The 3 Special Bonuses…

The “Horological Encyclopaedic Dictionary”
A Practical Course In Horology
History of the American Clock Business

For the unbelievable giveaway price of only £12.95
 (that’s not a misprint… only £12.95).

Get your copy today as this offer will end and the price will definitely go up!

You Can Get Your Copy Right Now!

Many thanks,

Barry Share.

(Please note there is no offer of support or training for this course.
For general enquires mail… [email protected])

Instant Download
Your files will be available to download once payment is confirmed.  

Due to the nature of digital formatted items we don’t accept returns, exchanges or cancellations.
NO REFUNDS will be issued. ALL SALES ARE FINAL. We are sure you understand why.
Please contact Riversdale Clocks about any problems with your order.


Secure your copy Now!




Part 1: Elementary, lessons 1-6.

Part 1 Lesson1
The Watchmaker’s Work Bench—Introduction to Elementary Work—The Use of the File——Filing of a Clock Screw—The Use of the Hammer—Filing a Conical Pin.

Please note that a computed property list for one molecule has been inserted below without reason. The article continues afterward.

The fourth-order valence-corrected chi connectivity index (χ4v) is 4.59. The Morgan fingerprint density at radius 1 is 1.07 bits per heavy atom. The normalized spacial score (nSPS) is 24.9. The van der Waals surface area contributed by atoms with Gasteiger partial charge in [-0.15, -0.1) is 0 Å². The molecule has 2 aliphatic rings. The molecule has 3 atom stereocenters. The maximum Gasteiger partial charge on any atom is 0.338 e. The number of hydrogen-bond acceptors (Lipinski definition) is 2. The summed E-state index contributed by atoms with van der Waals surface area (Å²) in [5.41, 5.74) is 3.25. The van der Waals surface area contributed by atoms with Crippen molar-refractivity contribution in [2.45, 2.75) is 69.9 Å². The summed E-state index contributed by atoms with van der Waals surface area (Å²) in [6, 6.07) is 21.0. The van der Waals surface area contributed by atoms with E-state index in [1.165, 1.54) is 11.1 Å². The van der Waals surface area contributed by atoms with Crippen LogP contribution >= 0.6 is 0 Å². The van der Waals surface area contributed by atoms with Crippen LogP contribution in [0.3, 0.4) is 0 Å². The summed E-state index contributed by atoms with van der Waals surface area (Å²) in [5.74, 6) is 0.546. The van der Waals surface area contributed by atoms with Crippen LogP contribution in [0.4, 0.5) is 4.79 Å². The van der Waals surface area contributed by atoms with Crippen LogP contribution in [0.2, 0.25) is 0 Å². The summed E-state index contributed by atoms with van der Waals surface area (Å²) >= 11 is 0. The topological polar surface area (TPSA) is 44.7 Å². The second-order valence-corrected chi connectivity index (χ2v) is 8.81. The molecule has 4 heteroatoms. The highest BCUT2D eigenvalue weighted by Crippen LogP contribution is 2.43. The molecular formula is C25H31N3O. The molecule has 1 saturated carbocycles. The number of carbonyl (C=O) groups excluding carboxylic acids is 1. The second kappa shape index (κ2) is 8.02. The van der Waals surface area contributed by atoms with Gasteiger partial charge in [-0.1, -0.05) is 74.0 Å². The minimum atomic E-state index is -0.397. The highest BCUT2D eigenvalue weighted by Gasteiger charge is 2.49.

Part 1 Lesson 2
Making a Pair of Clock Hands—The Blueing of Steel and Iron—  Making a Pair of Hands of a Richer Design——Making a Small Setting Spring—Hardening and Tempering of Steel—Grinding and  Polishing of Flat Steel Parts—Making of a Set Lever Spring—Making of a Regulator—-Making of a Stem Set Lever.

Part 1 Lesson 3
The Millimeter Gauge-The Watchmaker’s Lathe and Its Use- Mounting of the Lathe—The Graver-How to Hold a Graver when  Turning-Turning of Small Movement Screws-Leveling, Grinding  and Polishing of Screwheads—Making of Screw Taps-How to Make Drills.

Part 1 Lesson 4
Making of a Barrel Arbor—Making of American and Swiss Winding Stems—Turning of Square Shouldered Pivots—Making a Pallet Arbor—Turning of Conical Pivots—Making of a Balance Staff.

Part 1 Lesson 5
Pivoting a Balance Staff or Pinion—Drawing the Temper for Drilling-—Centering and-Drilling of Staffs—Inserting the Plug and Turning of Pivot—Cementing of Staffs for Pivoting. 

Part 1 Lesson 6
What Jewels Are Used in Watches?—Tools Needed for Jeweling—Maklng a Cap Jewel Setting—Setting of Balance Hole Jewels—Replacing of Broken Balance Jewels—Making of Plate Jewel  Settings-—Setting of Centerwheel Jewels—Fitting of a New Jewel  and Setting Into a Swiss Balance Cock

Part 2: Clock repair, lessons 1-4.

Part 2 Lesson 1
Mechanical Construction of a Simple Clock Movement-—Preliminary Examination of the Escapement—Taking Apart of an American Clock Movement—Cleaning and Assembling—Final Examination of the Escapement—Oiling of Clock Movements-— Regulating to Time. 

Part 2 Lesson 2